Destroying CD's? Best way?

Discussion in 'Computer Information' started by FERRANTE, Jan 11, 2004.

  1. FERRANTE

    FERRANTE Guest

    I have some CD's of stuff I no longer need. I don't want to just throw
    it away and bending one until it breaks is a stupid move I have no
    intention of repeating! :(

    What's the best way to destroy them?

    Thanks,
    Mark
     
    FERRANTE, Jan 11, 2004
    #1
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  2. FERRANTE

    Jeremy Guest

    FERRANTE wrote:
    >
    > I have some CD's of stuff I no longer need. I don't want to just throw
    > it away and bending one until it breaks is a stupid move I have no
    > intention of repeating! :(
    >
    > What's the best way to destroy them?
    >
    > Thanks,
    > Mark

    12 gauge
    16 gauge
    20 gauge
    410
    22 LR

    :)
     
    Jeremy, Jan 11, 2004
    #2
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  3. FERRANTE

    Matt Ferrari Guest

    "FERRANTE" <> wrote in message
    news:...
    > I have some CD's of stuff I no longer need. I don't want to just throw
    > it away and bending one until it breaks is a stupid move I have no
    > intention of repeating! :(
    >
    > What's the best way to destroy them?
    >
    > Thanks,
    > Mark


    buy a cd shredder such as sold at microcenter
     
    Matt Ferrari, Jan 12, 2004
    #3
  4. FERRANTE

    olfart Guest

    "Matt Ferrari" <> wrote in message
    news:GjmMb.25164$P%...
    >
    > "FERRANTE" <> wrote in message
    > news:...
    > > I have some CD's of stuff I no longer need. I don't want to just throw
    > > it away and bending one until it breaks is a stupid move I have no
    > > intention of repeating! :(
    > >
    > > What's the best way to destroy them?
    > >
    > > Thanks,
    > > Mark

    >
    > buy a cd shredder such as sold at microcenter
    >



    putting a few scratches into the top surface will usually suffice unless the
    data on the CD is worth spending big bucks to recover.
    or-
    put the disc along with your cat into the microwave. Zap on high for a few
    seconds - longer if you have a big cat.
     
    olfart, Jan 12, 2004
    #4
  5. FERRANTE

    Mike Lee Guest

    I have the same question. Couldn't we just write the whole CD w/ 0's or 1's
    to erase it the same way they do w/ erasing HD?

    Or perhaps the subsequence writes not cover up the previous data properly?

    Thx, Mike


    "FERRANTE" <> wrote in message
    news:...
    > I have some CD's of stuff I no longer need. I don't want to just throw
    > it away and bending one until it breaks is a stupid move I have no
    > intention of repeating! :(
    >
    > What's the best way to destroy them?
    >
    > Thanks,
    > Mark
     
    Mike Lee, Jan 12, 2004
    #5
  6. FERRANTE

    olfart Guest

    "Mike Lee" <> wrote in message
    news:p2nMb.8865$wf1.2800@edtnps89...
    > I have the same question. Couldn't we just write the whole CD w/ 0's or 1's
    > to erase it the same way they do w/ erasing HD?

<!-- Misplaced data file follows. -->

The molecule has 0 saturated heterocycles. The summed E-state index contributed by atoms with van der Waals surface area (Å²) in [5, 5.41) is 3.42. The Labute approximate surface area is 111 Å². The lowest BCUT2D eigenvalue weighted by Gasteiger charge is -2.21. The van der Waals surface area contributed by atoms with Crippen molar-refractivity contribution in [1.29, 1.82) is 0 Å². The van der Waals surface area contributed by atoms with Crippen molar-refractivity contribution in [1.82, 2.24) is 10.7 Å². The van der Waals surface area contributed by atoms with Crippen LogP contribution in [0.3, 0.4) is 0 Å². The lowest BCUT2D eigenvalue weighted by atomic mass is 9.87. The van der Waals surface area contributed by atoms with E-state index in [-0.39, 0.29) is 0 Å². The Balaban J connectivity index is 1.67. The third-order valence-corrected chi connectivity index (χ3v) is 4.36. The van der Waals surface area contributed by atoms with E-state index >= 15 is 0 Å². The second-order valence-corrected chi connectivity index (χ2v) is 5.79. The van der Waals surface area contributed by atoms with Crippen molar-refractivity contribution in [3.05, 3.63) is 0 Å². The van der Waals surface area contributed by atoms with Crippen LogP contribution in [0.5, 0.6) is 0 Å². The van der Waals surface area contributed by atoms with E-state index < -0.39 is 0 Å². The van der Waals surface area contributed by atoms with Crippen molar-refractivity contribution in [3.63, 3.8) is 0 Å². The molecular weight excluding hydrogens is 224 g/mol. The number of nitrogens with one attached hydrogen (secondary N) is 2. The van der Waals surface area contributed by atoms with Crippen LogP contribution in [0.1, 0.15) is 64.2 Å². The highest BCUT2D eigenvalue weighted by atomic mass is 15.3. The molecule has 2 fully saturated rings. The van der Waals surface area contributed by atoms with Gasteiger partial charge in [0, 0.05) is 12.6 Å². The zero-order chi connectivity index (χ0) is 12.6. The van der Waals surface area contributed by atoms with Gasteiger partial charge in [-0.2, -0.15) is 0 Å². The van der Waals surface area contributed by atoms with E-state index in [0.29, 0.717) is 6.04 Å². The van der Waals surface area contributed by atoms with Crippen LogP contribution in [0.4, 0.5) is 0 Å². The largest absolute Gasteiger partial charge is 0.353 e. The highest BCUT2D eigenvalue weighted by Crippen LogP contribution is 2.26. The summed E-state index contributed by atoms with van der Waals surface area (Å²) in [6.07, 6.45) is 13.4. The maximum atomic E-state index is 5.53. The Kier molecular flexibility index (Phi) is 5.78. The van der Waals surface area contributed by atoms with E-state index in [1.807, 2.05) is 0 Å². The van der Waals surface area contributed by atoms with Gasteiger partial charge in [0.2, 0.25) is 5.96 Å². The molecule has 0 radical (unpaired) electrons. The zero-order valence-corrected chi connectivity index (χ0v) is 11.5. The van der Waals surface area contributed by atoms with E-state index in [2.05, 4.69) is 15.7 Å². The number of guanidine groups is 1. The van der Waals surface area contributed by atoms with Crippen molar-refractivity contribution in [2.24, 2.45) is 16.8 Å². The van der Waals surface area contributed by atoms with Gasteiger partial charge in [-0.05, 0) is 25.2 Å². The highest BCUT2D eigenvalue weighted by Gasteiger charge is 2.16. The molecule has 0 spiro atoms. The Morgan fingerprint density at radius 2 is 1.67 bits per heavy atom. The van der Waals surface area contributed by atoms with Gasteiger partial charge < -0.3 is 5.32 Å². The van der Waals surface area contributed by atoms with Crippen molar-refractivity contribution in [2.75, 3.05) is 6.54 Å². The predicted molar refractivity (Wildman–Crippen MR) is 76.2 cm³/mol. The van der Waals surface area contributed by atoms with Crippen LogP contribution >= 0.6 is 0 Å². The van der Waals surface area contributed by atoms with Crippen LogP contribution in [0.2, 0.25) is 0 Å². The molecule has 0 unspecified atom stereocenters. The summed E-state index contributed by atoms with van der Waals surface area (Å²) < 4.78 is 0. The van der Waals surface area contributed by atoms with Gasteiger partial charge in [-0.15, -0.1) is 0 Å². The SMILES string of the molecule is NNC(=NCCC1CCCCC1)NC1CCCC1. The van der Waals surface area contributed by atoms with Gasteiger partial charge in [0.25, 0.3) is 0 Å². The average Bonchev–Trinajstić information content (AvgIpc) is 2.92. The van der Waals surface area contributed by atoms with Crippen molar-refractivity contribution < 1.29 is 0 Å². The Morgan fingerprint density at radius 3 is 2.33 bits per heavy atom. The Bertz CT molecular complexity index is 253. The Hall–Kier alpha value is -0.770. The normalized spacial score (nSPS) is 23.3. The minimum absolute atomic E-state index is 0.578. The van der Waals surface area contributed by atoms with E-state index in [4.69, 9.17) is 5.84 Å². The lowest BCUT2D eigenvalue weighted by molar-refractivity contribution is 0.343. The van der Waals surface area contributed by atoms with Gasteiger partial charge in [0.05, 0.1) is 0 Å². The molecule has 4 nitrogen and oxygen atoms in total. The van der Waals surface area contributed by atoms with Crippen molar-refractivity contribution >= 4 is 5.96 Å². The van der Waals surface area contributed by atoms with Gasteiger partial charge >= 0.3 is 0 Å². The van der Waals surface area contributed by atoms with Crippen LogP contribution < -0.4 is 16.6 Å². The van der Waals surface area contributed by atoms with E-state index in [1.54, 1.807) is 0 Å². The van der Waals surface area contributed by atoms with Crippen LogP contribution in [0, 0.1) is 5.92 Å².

>
    > Or perhaps the subsequence writes not cover up the previous data properly?
    >
    > Thx, Mike
    >
    >
    > "FERRANTE" <> wrote in message
    > news:...
    > > I have some CD's of stuff I no longer need. I don't want to just throw
    > > it away and bending one until it breaks is a stupid move I have no
    > > intention of repeating! :(
    > >
    > > What's the best way to destroy them?
    > >
    > > Thanks,
    > > Mark

    >

    because you can't overwrite a CDR
     
    olfart, Jan 12, 2004
    #6
  7. FERRANTE

    Thor Guest

    MICROWAVE!


    ;-)



    "FERRANTE" <> wrote in message
    news:...
    > I have some CD's of stuff I no longer need. I don't want to just throw
    > it away and bending one until it breaks is a stupid move I have no
    > intention of repeating! :(
    >
    > What's the best way to destroy them?
    >
    > Thanks,
    > Mark
     
    Thor, Jan 12, 2004
    #7
  8. FERRANTE

    Mike Lee Guest

    What I meant is to write all 1's to disk regardless of what the original
    data was. Thus making the disk "blank".

    "olfart" <> wrote in message
    news:btsvs1$arlnj$-berlin.de...
    >
    > "Mike Lee" <> wrote in message
    > news:p2nMb.8865$wf1.2800@edtnps89...
    > > I have the same question. Couldn't we just write the whole CD w/ 0's or

    1's
    > > to erase it the same way they do w/ erasing HD?
    > >
    > > Or perhaps the subsequence writes not cover up the previous data

    properly?
    > >
    > > Thx, Mike
    > >
    > >
    > > "FERRANTE" <> wrote in message
    > > news:...
    > > > I have some CD's of stuff I no longer need. I don't want to just throw
    > > > it away and bending one until it breaks is a stupid move I have no
    > > > intention of repeating! :(
    > > >
    > > > What's the best way to destroy them?
    > > >
    > > > Thanks,
    > > > Mark

    > >

    > because you can't overwrite a CDR
    >
    >
     
    Mike Lee, Jan 12, 2004
    #8
  9. FERRANTE

    olfart Guest

    "Mike Lee" <> wrote in message
    news:%ntMb.12132$De.11123@edtnps84...
    > What I meant is to write all 1's to disk regardless of what the original
    > data was. Thus making the disk "blank".
    >
    > "olfart" <> wrote in message
    > news:btsvs1$arlnj$-berlin.de...
    > >
    > > "Mike Lee" <> wrote in message
    > > news:p2nMb.8865$wf1.2800@edtnps89...
    > > > I have the same question. Couldn't we just write the whole CD w/ 0's or

    > 1's
    > > > to erase it the same way they do w/ erasing HD?
    > > >
    > > > Or perhaps the subsequence writes not cover up the previous data

    > properly?
    > > >
    > > > Thx, Mike
    > > >
    > > >
    > > > "FERRANTE" <> wrote in message
    > > > news:...
    > > > > I have some CD's of stuff I no longer need. I don't want to just throw